Insulation, smoke alarms mandatory for rentals



180,000 homes to be insulated, Government estimates rent rise of $3.20 per week

Tenancy law changes announced last week mean landlords will now be required to insulate rental properties and ensure they have smoke alarms fitted over the next four years.
The insulation retrofitting is expected to cost $600 million, with benefits of $2.10 for each dollar of this cost, the Government says, while the smoke alarms are expected to cost $7 million and provide benefits of $15.10 per dollar of cost.
Officials estimate the flow-on effect on rents for a property requiring ceiling and underfloor insulation and a new smoke alarm to be $3.20 per week.
The government says these reforms will require 180,000 homes to be insulated and the 120,000 homes currently without smoke alarms to have them installed.
“This pragmatic package of tenancy law changes will make homes warmer, drier and safer for hundreds of thousands of New Zealand families without imposing excessive bureaucracy or cost,” Dr Smith says.
“The new law will require retrofitting of ceiling and underfloor insulation in rental homes over the next four years.
The requirement applies from July 1 2016 for social housing that is heavily subsidised by Government, and from July 1 2019 for other rental housing, including boarding houses.
There will be exemptions, such as where it is physically impractical to retrofit insulation due to limited space underfloor or inaccessible raked ceilings.
“There will also be a new requirement from July 1, 2016 for all landlords to state in tenancy agreements the level of ceiling, underfloor and wall insulation to help better inform tenants.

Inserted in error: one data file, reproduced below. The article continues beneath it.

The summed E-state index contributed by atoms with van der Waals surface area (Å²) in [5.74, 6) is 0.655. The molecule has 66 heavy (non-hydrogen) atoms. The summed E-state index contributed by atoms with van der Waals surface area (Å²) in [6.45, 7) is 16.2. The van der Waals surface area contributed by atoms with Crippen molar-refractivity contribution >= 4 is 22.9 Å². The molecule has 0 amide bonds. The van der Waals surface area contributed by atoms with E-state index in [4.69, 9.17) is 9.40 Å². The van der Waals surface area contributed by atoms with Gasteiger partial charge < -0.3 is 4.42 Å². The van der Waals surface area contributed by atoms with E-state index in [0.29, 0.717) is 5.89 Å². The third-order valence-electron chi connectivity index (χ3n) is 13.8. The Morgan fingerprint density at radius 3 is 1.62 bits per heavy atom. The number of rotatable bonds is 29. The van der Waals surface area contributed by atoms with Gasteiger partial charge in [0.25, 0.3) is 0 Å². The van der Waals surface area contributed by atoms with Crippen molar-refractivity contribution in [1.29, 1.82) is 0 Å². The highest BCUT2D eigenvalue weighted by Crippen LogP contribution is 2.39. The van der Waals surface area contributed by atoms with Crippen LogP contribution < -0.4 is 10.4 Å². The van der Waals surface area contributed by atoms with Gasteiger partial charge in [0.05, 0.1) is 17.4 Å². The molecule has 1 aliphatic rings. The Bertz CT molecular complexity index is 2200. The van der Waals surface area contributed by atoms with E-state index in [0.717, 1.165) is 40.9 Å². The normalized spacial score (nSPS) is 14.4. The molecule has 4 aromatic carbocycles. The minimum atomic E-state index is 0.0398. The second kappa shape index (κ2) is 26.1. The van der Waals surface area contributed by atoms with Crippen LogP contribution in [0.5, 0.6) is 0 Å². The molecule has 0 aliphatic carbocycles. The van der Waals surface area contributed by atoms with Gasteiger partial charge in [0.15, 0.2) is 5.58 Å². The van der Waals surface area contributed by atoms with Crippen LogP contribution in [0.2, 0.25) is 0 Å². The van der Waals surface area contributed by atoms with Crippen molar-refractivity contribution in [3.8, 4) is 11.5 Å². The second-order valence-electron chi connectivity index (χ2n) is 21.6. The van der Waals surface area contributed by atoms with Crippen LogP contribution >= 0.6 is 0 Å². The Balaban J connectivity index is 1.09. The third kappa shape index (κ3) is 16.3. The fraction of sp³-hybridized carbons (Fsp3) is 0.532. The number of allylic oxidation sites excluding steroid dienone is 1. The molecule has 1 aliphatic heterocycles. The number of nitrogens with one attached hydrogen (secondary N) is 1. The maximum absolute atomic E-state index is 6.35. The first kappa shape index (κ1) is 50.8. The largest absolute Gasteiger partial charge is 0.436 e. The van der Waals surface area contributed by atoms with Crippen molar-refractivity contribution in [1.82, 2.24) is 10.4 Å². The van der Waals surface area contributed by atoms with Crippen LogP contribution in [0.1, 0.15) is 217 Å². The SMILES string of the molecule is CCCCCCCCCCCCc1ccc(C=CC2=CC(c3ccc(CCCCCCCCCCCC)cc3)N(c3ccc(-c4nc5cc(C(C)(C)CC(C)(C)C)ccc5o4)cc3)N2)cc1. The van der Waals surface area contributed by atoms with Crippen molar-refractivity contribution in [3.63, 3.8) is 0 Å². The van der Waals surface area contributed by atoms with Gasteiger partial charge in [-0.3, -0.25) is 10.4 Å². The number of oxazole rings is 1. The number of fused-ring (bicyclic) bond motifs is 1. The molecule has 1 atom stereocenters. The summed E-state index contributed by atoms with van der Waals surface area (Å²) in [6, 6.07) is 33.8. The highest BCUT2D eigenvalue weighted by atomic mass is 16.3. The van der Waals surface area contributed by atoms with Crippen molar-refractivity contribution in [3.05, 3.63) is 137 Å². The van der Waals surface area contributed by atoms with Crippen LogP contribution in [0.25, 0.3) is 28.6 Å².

“Smoke alarms will also be required in all tenanted properties from 1 July 2016.
“Regulations will make landlords responsible for ensuring an operational smoke alarm is in place, and tenants responsible for replacing batteries or notifying landlords of defects.
“Long life (10-year) photoelectric alarms will be required where there is no existing alarm or when replacing an existing alarm.”
The Ministry of Business, Innovation and Employment will have new powers to investigate and prosecute landlords for breaking tenancy laws as part of these reforms, particularly where there is risk to the health and safety of tenants.
The changes are designed to ensure tenants can take concerns to the Tenancy Tribunal without fear of being evicted for doing so, Dr Smith said.
“There will be a new ten-day process introduced to enable retenanting of properties where a tenant abandons a property with no intention of returning,” he added.
“The current process can take up to six weeks leaving a house empty and the landlord out of pocket.”

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